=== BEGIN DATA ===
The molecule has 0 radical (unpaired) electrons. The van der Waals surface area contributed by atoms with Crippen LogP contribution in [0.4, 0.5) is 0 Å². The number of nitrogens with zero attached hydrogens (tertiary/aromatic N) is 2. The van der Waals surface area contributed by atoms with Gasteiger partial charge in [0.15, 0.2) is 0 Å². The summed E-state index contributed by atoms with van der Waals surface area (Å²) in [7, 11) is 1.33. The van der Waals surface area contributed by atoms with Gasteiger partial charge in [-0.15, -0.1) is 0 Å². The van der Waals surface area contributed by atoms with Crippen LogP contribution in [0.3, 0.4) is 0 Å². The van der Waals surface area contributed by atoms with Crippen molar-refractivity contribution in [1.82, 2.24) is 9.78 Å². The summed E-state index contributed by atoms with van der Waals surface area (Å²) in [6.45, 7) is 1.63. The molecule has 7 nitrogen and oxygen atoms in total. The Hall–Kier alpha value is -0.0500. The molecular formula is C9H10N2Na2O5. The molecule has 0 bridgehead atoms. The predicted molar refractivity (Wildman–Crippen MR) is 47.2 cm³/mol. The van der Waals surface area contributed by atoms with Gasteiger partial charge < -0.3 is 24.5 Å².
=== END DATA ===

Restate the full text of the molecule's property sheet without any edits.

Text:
The molecule has 0 radical (unpaired) electrons. The van der Waals surface area contributed by atoms with Crippen LogP contribution in [0.4, 0.5) is 0 Å². The number of nitrogens with zero attached hydrogens (tertiary/aromatic N) is 2. The van der Waals surface area contributed by atoms with Gasteiger partial charge in [0.15, 0.2) is 0 Å². The summed E-state index contributed by atoms with van der Waals surface area (Å²) in [7, 11) is 1.33. The van der Waals surface area contributed by atoms with Gasteiger partial charge in [-0.15, -0.1) is 0 Å². The van der Waals surface area contributed by atoms with Crippen LogP contribution in [0.3, 0.4) is 0 Å². The van der Waals surface area contributed by atoms with Crippen molar-refractivity contribution in [1.82, 2.24) is 9.78 Å². The summed E-state index contributed by atoms with van der Waals surface area (Å²) in [6.45, 7) is 1.63. The molecule has 7 nitrogen and oxygen atoms in total. The Hall–Kier alpha value is -0.0500. The molecular formula is C9H10N2Na2O5. The molecule has 0 bridgehead atoms. The predicted molar refractivity (Wildman–Crippen MR) is 47.2 cm³/mol. The van der Waals surface area contributed by atoms with Gasteiger partial charge < -0.3 is 24.5 Å².